Tunnels under Amoy | Gwulo: Old Hong Kong

Tunnels under Amoy

This was an unexpected bonus. A tunnel runs into the hill opposite our hotel, and leads to an underground theatre!

Here's what I saw as the taxi pulled up at the hotel:

Tunnels under Amoy

We went over for a look the next day. As you'll see in the video, the tunnel on the left is a good size, with concrete floors and walls. As it was lit up inside, we went in for a look. Didn't get very far though, as someone started shouting that we weren't allowed to be there.

Back out to the entrance a very unofficial looking man was waiting for us. (Though later we noticed road-sweepers wearing the same nylon jackets - probably standard local government garb). After chatting, he said he could show us inside if we wanted "but it'll cost you". Turns out he only wanted 10RMB, so yes please!

He sent a younger man to get a torch, then take me into the tunnel. We walked for a couple of minutes, then turned right into what was obviously a much larger space. "Can I take a photo?" "Sure - oh hold on, and I'll switch the lights on for you."

So off went the man and his torch, and as I stood in complete darkness I wondered if this had been such a good idea. Then I heard his footsteps as he ran back. On with the light switch, and this is what I saw:

The facts are a bit garbled, as I didn't understand everything he said, and his story was slightly different from his boss, who stayed outside chatting to my wife. But I think:

  • The tunnel was dug in the 1930s and is related to the Japanese. I'm not sure if the Chinese dug it as protection against the Japanese, or it was dug during the Japanese occupation.
  • There are around 1,000 metres of tunnel, including several side tunnels. The side tunnels have locked gates across them, and neither guide nor boss had ever been inside them.
  • The main tunnel used to be open at both ends, but now one end is blocked. (It didn't seem too stuffy though, so there should be another opening somewhere).
  • The tunnels are owned by the Navy. That seems possible, as a short distance along the road you can see a big Naval building on this hill.

The entrance is on Zhenhai Road, opposite the Millenium Hotel.

Today's city street map shows several more tunnels. They are road tunnels, but at first glance they look crazy - long tunnels cut through low hills, when it's hardly any detour to go around them. Neither these road tunnels nor the connecting roads appear on the 1945 map, so I guess they were built during the cold war with Taiwan. Then they'd serve a double purpose as military / civilian shelters, as well as road tunnels.

It makes me wonder if the tunnel I went in was really as old as the 1930s, or if dates to the cold war too?

If you know can confirm when and why this tunnel was built, please could you leave a comment below?

Thanks, David


Hi there,

My Putunghua is terrible, but I will try to watch the movie again when I'm home with sound on and see if I could catch anything.

I guess it might have something to do with the 'Cold War' period, the arm race,  and part of that period coincided with the 'Cultural Revolution' disaster.  The water basins triggerred some faint memory about a documentary about such underground facilities somewhere else.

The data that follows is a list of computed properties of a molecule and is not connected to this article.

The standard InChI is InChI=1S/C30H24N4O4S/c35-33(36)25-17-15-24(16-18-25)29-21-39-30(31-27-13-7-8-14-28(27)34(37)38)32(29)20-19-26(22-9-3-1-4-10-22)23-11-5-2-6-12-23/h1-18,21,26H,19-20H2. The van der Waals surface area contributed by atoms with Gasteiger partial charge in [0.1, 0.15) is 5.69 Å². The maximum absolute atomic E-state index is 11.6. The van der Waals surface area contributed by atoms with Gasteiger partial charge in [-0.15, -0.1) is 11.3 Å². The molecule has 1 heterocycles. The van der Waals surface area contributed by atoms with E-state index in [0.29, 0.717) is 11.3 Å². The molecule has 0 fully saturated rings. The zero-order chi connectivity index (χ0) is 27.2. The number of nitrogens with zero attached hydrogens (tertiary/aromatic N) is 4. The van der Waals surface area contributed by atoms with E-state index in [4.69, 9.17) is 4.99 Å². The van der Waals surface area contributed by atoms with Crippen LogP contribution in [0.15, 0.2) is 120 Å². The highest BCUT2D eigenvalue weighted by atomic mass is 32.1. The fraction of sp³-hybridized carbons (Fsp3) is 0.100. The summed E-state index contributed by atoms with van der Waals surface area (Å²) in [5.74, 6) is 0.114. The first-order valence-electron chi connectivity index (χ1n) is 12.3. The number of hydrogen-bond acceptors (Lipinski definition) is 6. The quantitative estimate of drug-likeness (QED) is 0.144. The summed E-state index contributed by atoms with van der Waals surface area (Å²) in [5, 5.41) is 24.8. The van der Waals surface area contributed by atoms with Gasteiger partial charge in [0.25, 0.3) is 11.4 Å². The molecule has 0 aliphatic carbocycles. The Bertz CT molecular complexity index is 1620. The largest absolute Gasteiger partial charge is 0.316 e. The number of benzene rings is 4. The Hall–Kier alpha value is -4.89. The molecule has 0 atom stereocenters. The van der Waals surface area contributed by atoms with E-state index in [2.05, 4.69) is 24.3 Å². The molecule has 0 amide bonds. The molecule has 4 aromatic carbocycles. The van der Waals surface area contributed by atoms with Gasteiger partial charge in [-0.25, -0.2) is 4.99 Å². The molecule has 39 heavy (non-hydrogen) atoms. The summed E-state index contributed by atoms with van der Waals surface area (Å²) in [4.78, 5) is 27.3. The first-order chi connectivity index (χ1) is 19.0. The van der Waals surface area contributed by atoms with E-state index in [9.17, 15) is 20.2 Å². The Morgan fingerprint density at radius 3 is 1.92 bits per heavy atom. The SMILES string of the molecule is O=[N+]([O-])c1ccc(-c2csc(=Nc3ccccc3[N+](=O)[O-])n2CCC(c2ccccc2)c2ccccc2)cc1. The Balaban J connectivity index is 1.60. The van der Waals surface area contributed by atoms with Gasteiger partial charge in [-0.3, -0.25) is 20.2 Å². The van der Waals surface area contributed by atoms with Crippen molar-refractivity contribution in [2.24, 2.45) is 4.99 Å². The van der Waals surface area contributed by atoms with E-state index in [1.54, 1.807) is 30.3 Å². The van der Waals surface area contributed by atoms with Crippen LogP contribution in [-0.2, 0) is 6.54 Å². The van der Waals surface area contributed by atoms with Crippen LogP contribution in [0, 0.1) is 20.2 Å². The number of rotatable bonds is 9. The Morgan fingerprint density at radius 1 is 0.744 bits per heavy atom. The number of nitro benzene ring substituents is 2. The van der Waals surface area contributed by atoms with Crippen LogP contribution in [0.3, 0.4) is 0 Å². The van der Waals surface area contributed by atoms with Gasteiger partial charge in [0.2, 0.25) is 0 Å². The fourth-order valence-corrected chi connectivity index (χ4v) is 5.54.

I remember it was in the news that some city had such facilities developed into hostels.  But I have forgotten which city.

Best Regards,


Hi there,

With my limited Putunghua I could only catch a few lines:

Around 2:33 the locked up storage area with lights, the guy mumbled also something about Chang Ku.  That was why it got locked-up.

I think that could be 撐固 .I am not familiar with this term, maybe some civil engineer might help to explain.  My guess is they are doing some maintenance work about the structural integrity of the tunnels and caves network.

At around 2:55  The guy answered, only at war was the network in use.  He did not refer to which war though.

I'll try to watch it some more and see if I could catch a bit more.

Best Regards,



My mandarin is no good but I believe "chang ku" meant 倉庫 which means depot. 

Thanks for this interesting post and the video.

See this for the pronounciation of the term:


Also at 2:32 of the video, you can see some chinese words on the left side of the room entrance.  The words mean "a room used for the recording / playing of videos", which would appear to be consistent with the explanation giving by your guide during your tour of the cave.  However, I doubt this was the original purpose for which the cave system was built.  Shelters from air raid / bombardment from Taiwan would be my guess.

Hi there,

You are quite right.  That looked more like a storage area.

Best Regards,


Thanks for your help - "Storeroom" makes sense.

Although we think of these tunnels as something dating back to the cold war, they're still building them today. Chinese company Renhe describes their business as:

[...] engaged in developing and operating underground shopping malls underneath the main trunk roads in bustling wholesale business centers in large and medium cities across China. It is one of China’s most well-established developer and operator of underground shopping malls.

But why go to all the trouble of building a mall underground? Fortune magazine explains:

To say that Renhe Commercial Holdings has an unusual line of business would be an understatement: The Harbin-based company develops air-raid shelters in China -- on behalf of the Chinese government -- that double as underground shopping bazaars.